The answer is yes we do since oil prices are flaring and in the U of M report inflation began to raise people's hackles a tad. And if we care about markets we care about inflation now. But is it possible that we will get inflation or will we just worry about it?
Ken Rogoff and Greg Mankiw think we should have some inflation: inflation is your friend (a little inflation is your friend anyway). In late May these economists suggested that a little bit of inflation is just what the economy needed. The trouble is, as you can tell from the reaction in the treasury market, you can't get there from here. http://snl.jt.org/imp.php?i=46 see number 22 for the 'inflation is our friend' skit.
Academics have the wrong model for interest rate determination in the economy. It may have worked the way they think at one point, but not any more. The market determines long term rates and while those rates are affected by short terms rates it is better to think of market expectations as setting long rates than to think of long rates as cozying up from some Fed funds rate target.
Under the belief that the Fed sets the level of rates it is possible to get the central bank purposefully or through an error in judgment creating inflation as markets, too, dumbly go along and don't spread long rates high enough over a too-low too long funds rate to forestall inflation. Models based on that sort of process are the main models for interest rate determination.
But once we admit that the market controls long rates the Fed's ability to create inflation is called to question. This is the reality I see and why I think Rogoff and Mankiw are promoting an idea whose time will never come: you can't get there from here. Oh the Fed can expand reserves and money supply can grow like crazy but if markets see it happening (and they would, of course), long yields would rise and that would choke off any growth sending the economy into recession instead of into inflation.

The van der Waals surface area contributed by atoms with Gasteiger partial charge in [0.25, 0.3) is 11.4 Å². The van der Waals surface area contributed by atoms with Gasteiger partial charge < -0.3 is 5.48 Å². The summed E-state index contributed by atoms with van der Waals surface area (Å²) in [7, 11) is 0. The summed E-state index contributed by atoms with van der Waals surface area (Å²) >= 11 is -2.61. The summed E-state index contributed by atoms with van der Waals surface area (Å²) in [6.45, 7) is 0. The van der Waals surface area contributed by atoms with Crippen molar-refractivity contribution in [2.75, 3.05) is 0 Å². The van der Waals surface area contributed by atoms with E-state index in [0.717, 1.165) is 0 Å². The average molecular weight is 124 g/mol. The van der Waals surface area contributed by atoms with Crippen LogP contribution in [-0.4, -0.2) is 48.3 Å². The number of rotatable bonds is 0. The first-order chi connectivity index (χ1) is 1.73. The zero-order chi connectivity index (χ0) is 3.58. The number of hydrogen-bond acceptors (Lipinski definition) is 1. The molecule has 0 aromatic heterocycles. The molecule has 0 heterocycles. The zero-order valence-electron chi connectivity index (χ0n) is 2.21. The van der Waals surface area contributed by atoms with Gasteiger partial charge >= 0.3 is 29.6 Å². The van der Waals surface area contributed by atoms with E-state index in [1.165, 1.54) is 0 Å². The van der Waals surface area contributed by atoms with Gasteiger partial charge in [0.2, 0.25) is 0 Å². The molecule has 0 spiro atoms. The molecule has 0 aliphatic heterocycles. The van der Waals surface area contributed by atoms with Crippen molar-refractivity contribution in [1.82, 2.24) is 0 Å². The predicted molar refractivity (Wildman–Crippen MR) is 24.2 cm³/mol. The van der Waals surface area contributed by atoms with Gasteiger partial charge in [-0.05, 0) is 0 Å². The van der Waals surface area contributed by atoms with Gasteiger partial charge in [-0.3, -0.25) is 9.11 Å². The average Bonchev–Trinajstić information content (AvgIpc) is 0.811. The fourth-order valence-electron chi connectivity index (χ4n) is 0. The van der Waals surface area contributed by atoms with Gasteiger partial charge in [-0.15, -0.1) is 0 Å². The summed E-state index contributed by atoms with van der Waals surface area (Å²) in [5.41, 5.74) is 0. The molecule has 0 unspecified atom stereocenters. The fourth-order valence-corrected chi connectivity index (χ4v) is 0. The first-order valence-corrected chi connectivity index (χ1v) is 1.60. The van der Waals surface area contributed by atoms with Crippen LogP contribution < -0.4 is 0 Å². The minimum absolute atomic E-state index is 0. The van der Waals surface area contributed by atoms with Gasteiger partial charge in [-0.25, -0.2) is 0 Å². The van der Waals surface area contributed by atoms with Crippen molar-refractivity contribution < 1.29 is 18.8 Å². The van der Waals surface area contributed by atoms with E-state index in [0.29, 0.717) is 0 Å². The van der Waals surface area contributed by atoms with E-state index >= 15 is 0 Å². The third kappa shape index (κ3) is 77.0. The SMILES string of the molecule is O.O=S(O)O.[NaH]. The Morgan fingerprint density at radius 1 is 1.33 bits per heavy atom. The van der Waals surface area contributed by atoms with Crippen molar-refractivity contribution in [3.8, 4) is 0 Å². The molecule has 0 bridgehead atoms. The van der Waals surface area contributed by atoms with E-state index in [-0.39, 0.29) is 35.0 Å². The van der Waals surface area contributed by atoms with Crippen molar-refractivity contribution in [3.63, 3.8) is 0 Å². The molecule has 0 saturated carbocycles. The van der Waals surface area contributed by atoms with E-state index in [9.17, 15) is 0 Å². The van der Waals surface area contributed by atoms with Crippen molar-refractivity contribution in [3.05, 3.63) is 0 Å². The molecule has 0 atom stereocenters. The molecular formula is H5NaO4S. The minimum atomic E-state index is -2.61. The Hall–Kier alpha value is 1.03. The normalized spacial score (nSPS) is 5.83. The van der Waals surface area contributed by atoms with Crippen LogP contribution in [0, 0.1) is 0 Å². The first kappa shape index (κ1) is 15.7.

Of course, the bond market isn't perfect, either. But it is a second independent check on the inflation process. Of course we have had inflation even with the bond market and the Fed. But since the late 1970s and the removal of interest rate ceilings and since the experience with inflation in the 1970s and with stopping it in the 1980s markets have come alive with inflation fear. Sine then we have not seen inflation- real core inflation- get any traction. We have seen oil pump up the headline but nothing more.
In the 1980s this fear was called the reaction of the bond market vigilantes. A vigilante is someone who takes the law into his own hands and that is exactly what the bond market has done. But in this case the action implies no lawlessness. The bond market does not do this by wresting control of the printing presses from Fed but by autonomously setting the level for long term rates- without regard for the level of the Fed funds rate. The bond market has not let the Fed be solely responsible for inflation for some time. If the Fed's policies get to be what the bond market considers to be namby-pamby the vigilantes take over.
Of course it is not exactly correct to say that the bond market puts the long rates where it wants them regardless of the Fed funds rate. Rather the market assess if the Funds rate is too high or too long and deviates from its preferred level accordingly.
In any event my view is that inflation is just not happening. Markets are too wary, too closely watching the Fed, and in this environment the idea of having a little more inflation just is not going to fly.
This week's inflation reports are important but no one I know is betting on core inflation doing much of anything. We have seen oil prices spurt and jump-start headline inflation and we know where that goes. It doesn't mean the core goes along. So remember that the thing to watch is not the headline unless you want to bet on some short term market overreaction.
We know that markets are good at that. They can overreact like no nobody's business. I don't think that means we will see $150/bbl oil again soon but we could see something uncomfortable to start the inflation headline going and to spur the bond market on to higher yields. That is the real risk. That's much more real that than the risk of a lasting inflation.